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To ensure that messages are transferred correctly, it is important to understand how Microsoft Exchange Server implements X.400 content options. The options you use depend upon the X.400 system you connect to.
To specify content options in the X.400 Connector, you use the Advanced property page in the Microsoft Exchange Server Administrator program. When you configure for 1984 MTA conformance, text content is sent using the P2 protocol, and attachments are sent using BP 14. When you configure for 1988 MTA conformance, text content is sent using the P22 protocol, and you can configure the server to send attachments using either BP 14 or BP 15 (FTBP).
In addition to the P2 and P22 content types, Microsoft Exchange Server provides a third message content type called message database encoding format (MDBEF). MDBEF is the format used by the Microsoft Exchange Server information store. Using MDBEF with an X.400 Connector between two Microsoft Exchange Server sites provides faster throughput because messages do not have to be converted to P2/22 and then back to MDBEF. To send messages using MDBEF content, select the Allow Microsoft Exchange contents check box under X.400 link options in the X.400 Advanced property page. The Microsoft Exchange Server computers must be replicated to transmit messages in MDBEF format.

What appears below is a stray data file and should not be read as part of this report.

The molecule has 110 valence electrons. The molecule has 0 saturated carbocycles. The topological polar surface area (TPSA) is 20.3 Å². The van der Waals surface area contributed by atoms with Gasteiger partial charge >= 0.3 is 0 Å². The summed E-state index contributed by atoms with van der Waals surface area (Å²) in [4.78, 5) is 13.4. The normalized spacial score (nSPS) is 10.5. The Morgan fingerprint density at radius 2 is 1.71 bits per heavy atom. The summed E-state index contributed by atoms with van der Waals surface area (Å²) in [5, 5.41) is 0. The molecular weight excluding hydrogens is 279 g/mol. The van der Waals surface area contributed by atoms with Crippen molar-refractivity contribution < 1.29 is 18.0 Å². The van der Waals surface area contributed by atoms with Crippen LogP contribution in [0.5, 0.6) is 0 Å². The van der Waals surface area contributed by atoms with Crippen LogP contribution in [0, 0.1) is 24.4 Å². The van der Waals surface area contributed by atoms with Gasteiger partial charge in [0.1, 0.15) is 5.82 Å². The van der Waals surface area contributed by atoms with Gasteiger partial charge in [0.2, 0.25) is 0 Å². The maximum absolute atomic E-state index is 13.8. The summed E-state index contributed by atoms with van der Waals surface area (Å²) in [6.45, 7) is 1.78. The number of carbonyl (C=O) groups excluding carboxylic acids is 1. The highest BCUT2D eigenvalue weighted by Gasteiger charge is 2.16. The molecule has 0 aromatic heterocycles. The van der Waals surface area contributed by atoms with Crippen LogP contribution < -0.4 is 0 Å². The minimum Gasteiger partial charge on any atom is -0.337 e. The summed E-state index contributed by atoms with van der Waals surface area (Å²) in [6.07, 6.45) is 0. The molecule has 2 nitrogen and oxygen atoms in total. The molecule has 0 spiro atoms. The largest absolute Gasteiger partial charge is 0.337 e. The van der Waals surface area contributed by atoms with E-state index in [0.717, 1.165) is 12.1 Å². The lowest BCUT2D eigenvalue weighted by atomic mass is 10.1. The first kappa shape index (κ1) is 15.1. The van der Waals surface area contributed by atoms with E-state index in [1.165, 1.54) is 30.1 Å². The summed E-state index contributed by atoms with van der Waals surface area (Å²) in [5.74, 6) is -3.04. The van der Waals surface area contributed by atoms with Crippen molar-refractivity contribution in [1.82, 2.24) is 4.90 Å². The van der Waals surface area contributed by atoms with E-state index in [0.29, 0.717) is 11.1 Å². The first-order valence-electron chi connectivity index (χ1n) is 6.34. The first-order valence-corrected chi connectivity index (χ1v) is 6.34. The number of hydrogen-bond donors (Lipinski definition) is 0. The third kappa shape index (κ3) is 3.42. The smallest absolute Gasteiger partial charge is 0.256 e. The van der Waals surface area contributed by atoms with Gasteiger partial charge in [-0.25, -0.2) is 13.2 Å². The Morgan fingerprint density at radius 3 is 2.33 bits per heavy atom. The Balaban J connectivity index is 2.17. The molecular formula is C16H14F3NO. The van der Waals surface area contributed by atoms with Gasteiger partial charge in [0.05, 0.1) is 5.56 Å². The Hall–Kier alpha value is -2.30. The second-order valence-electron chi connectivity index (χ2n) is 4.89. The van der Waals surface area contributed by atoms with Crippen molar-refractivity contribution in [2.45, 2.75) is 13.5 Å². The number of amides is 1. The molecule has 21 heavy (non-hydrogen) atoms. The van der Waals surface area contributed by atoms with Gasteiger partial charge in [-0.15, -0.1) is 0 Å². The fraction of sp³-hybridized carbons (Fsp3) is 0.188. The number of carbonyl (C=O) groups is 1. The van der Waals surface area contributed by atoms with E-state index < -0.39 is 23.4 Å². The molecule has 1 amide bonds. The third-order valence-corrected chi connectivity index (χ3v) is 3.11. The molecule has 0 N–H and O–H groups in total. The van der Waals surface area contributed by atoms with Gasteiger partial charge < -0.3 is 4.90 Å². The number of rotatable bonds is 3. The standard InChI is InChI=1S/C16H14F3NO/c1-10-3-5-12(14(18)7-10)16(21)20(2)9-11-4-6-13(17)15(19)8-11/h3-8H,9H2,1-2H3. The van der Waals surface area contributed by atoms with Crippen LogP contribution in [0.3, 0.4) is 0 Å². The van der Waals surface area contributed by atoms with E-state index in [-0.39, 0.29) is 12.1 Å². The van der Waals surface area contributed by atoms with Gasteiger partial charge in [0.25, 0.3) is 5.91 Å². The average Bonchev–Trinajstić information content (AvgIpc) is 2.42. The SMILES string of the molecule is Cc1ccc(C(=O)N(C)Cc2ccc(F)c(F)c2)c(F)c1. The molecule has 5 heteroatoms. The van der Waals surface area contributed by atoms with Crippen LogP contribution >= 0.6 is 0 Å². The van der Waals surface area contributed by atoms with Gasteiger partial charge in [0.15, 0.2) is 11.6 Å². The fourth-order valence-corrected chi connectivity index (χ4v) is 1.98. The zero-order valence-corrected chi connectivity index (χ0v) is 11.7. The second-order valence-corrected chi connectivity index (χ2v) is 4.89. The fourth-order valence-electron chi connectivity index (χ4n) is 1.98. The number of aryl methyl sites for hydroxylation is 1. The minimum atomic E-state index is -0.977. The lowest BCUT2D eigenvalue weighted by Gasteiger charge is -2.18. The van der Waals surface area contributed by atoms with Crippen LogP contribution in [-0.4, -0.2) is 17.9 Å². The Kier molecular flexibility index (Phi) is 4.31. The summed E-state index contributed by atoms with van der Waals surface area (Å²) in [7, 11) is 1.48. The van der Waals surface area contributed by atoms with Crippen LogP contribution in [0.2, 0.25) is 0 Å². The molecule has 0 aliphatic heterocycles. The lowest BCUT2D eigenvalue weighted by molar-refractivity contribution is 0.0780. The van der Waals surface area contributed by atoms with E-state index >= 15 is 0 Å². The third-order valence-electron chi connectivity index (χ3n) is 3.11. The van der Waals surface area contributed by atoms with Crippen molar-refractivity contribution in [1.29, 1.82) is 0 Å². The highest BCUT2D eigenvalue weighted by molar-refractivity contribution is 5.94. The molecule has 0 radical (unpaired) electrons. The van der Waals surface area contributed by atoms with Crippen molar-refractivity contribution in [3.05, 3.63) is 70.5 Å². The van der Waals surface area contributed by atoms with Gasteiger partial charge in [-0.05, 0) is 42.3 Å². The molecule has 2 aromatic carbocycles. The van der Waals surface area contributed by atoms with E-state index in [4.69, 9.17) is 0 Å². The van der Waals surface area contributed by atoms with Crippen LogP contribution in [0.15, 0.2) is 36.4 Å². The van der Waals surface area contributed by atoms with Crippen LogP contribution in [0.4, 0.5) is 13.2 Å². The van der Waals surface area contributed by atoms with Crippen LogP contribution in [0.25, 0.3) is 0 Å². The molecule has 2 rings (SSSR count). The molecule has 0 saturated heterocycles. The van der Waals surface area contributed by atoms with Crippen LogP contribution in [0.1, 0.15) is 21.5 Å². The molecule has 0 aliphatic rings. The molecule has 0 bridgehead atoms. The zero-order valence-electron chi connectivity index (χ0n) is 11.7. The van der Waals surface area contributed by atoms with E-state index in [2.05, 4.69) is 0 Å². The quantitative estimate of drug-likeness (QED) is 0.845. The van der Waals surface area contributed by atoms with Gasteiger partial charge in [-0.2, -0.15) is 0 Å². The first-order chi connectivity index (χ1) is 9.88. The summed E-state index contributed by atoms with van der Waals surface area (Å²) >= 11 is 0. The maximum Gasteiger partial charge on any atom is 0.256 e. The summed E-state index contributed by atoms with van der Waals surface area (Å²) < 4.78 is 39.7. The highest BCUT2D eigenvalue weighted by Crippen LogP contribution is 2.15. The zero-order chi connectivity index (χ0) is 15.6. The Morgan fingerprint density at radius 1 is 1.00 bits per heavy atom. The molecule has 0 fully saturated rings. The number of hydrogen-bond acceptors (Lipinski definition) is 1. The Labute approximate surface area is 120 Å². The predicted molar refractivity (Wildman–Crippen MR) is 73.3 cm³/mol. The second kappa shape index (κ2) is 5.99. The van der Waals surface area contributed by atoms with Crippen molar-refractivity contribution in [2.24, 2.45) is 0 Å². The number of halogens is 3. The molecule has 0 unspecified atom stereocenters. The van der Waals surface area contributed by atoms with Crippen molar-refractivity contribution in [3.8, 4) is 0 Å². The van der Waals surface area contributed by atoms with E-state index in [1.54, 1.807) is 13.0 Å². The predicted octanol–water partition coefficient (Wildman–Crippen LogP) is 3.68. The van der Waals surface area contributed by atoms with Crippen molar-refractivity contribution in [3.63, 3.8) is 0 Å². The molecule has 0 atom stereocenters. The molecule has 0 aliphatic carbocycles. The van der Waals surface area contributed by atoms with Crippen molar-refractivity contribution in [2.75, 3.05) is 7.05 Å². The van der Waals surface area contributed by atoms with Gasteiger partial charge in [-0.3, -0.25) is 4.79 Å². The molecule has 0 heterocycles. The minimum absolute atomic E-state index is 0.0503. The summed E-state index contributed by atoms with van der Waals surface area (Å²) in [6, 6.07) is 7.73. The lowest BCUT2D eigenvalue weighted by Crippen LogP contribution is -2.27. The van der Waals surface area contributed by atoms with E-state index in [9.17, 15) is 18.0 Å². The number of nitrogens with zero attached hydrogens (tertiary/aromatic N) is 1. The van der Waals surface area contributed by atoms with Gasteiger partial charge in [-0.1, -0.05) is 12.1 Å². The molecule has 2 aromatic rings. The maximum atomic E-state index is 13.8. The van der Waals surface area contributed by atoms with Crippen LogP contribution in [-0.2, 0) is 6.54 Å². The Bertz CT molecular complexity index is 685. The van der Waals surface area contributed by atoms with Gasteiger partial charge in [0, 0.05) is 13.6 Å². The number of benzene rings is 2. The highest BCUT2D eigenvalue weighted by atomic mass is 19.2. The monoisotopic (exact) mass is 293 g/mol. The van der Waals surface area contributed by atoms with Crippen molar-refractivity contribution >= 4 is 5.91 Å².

Messages that contain MAPI properties, such as rich text formatting and OLE attachments, are encapsulated using the transport-neutral encapsulation format (TNEF) and sent as an X.400 attachment. If the receiving system can process the TNEF attachment, the message is displayed with the rich text formatting or icon representation. If the receiving system cannot process TNEF or MAPI attachments, the message text and attachments may not be readable.
The Microsoft Exchange Server MTA is capable of relaying messages from a 1988 X.400 link to a 1984 X.400 link and vice versa. However, when the Microsoft Exchange Server MTA relays a 1988 body part that is not supported by a 1984 X.400 system, the message content appears blank on the receiving system. For example, ISO 8859-1 is a 1988 body part that is not supported on a 1984 link. The Microsoft Exchange Server relay MTA is connected to a system on the 1988 link that supports ISO 8859-1 and to a system on the 1984 link that supports IA5. The Microsoft Exchange Server relay MTA cannot convert ISO 8859-1 to a supported 1984 body part such as IA5. You can use the Convert incoming messages to MS Exchange contents option in the relay MTA General property page to convert the content to MDBEF. The content can then be converted to the P2 format of the receiving system connected by the 1984 link.